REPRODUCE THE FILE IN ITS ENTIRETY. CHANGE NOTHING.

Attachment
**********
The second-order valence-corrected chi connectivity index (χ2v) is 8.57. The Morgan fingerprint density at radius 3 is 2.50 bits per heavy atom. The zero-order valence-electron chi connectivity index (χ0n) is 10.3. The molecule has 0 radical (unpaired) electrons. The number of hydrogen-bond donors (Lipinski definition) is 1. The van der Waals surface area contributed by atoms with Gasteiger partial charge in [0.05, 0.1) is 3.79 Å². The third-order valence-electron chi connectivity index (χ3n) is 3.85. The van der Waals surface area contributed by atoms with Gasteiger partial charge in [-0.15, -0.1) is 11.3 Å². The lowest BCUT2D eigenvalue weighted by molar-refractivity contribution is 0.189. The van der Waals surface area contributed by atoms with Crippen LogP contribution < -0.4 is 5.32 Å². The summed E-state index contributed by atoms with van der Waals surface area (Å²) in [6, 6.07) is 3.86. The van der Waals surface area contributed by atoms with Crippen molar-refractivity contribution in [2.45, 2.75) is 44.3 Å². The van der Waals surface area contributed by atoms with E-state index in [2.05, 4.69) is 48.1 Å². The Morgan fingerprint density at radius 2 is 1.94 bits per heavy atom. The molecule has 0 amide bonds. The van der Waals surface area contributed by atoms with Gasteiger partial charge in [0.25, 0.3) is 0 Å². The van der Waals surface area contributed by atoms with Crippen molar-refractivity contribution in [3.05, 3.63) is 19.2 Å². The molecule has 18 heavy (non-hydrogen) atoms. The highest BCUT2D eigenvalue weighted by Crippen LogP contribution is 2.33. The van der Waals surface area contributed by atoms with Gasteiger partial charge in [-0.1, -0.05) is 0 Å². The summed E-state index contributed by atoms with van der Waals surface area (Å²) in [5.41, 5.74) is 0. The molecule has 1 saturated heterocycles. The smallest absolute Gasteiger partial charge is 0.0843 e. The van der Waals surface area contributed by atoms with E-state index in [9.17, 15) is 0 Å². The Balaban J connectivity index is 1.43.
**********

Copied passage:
The second-order valence-corrected chi connectivity index (χ2v) is 8.57. The Morgan fingerprint density at radius 3 is 2.50 bits per heavy atom. The zero-order valence-electron chi connectivity index (χ0n) is 10.3. The molecule has 0 radical (unpaired) electrons. The number of hydrogen-bond donors (Lipinski definition) is 1. The van der Waals surface area contributed by atoms with Gasteiger partial charge in [0.05, 0.1) is 3.79 Å². The third-order valence-electron chi connectivity index (χ3n) is 3.85. The van der Waals surface area contributed by atoms with Gasteiger partial charge in [-0.15, -0.1) is 11.3 Å². The lowest BCUT2D eigenvalue weighted by molar-refractivity contribution is 0.189. The van der Waals surface area contributed by atoms with Crippen LogP contribution < -0.4 is 5.32 Å². The summed E-state index contributed by atoms with van der Waals surface area (Å²) in [6, 6.07) is 3.86. The van der Waals surface area contributed by atoms with Crippen molar-refractivity contribution in [2.45, 2.75) is 44.3 Å². The van der Waals surface area contributed by atoms with E-state index in [2.05, 4.69) is 48.1 Å². The Morgan fingerprint density at radius 2 is 1.94 bits per heavy atom. The molecule has 0 amide bonds. The van der Waals surface area contributed by atoms with Gasteiger partial charge in [0.25, 0.3) is 0 Å². The van der Waals surface area contributed by atoms with Crippen molar-refractivity contribution in [3.05, 3.63) is 19.2 Å². The molecule has 18 heavy (non-hydrogen) atoms. The highest BCUT2D eigenvalue weighted by Crippen LogP contribution is 2.33. The van der Waals surface area contributed by atoms with Gasteiger partial charge in [-0.1, -0.05) is 0 Å². The summed E-state index contributed by atoms with van der Waals surface area (Å²) in [5.41, 5.74) is 0. The molecule has 1 saturated heterocycles. The smallest absolute Gasteiger partial charge is 0.0843 e. The van der Waals surface area contributed by atoms with E-state index in [9.17, 15) is 0 Å². The Balaban J connectivity index is 1.43.